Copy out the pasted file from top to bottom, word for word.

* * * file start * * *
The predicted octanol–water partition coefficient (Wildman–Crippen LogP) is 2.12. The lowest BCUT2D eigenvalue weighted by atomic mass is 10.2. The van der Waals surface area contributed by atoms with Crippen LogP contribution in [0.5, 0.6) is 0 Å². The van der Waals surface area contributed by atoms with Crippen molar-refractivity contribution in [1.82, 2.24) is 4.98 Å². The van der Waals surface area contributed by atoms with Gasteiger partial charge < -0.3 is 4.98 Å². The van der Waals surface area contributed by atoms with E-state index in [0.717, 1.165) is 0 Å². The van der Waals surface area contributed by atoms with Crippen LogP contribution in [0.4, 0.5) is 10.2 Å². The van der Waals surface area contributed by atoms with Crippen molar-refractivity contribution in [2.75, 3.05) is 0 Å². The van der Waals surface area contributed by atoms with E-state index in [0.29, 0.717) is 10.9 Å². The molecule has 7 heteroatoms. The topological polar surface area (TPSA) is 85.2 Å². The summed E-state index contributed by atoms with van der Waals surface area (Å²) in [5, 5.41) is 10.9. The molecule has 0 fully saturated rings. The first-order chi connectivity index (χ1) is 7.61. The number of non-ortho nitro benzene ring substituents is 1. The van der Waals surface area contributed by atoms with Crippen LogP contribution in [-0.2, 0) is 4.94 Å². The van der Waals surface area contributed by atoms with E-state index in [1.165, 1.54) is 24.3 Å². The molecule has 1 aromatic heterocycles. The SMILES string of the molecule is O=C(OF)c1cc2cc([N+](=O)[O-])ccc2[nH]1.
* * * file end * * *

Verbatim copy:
The predicted octanol–water partition coefficient (Wildman–Crippen LogP) is 2.12. The lowest BCUT2D eigenvalue weighted by atomic mass is 10.2. The van der Waals surface area contributed by atoms with Crippen LogP contribution in [0.5, 0.6) is 0 Å². The van der Waals surface area contributed by atoms with Crippen molar-refractivity contribution in [1.82, 2.24) is 4.98 Å². The van der Waals surface area contributed by atoms with Gasteiger partial charge < -0.3 is 4.98 Å². The van der Waals surface area contributed by atoms with E-state index in [0.717, 1.165) is 0 Å². The van der Waals surface area contributed by atoms with Crippen LogP contribution in [0.4, 0.5) is 10.2 Å². The van der Waals surface area contributed by atoms with Crippen molar-refractivity contribution in [2.75, 3.05) is 0 Å². The van der Waals surface area contributed by atoms with E-state index in [0.29, 0.717) is 10.9 Å². The molecule has 7 heteroatoms. The topological polar surface area (TPSA) is 85.2 Å². The summed E-state index contributed by atoms with van der Waals surface area (Å²) in [5, 5.41) is 10.9. The molecule has 0 fully saturated rings. The first-order chi connectivity index (χ1) is 7.61. The number of non-ortho nitro benzene ring substituents is 1. The van der Waals surface area contributed by atoms with Crippen LogP contribution in [-0.2, 0) is 4.94 Å². The van der Waals surface area contributed by atoms with E-state index in [1.165, 1.54) is 24.3 Å². The molecule has 1 aromatic heterocycles. The SMILES string of the molecule is O=C(OF)c1cc2cc([N+](=O)[O-])ccc2[nH]1.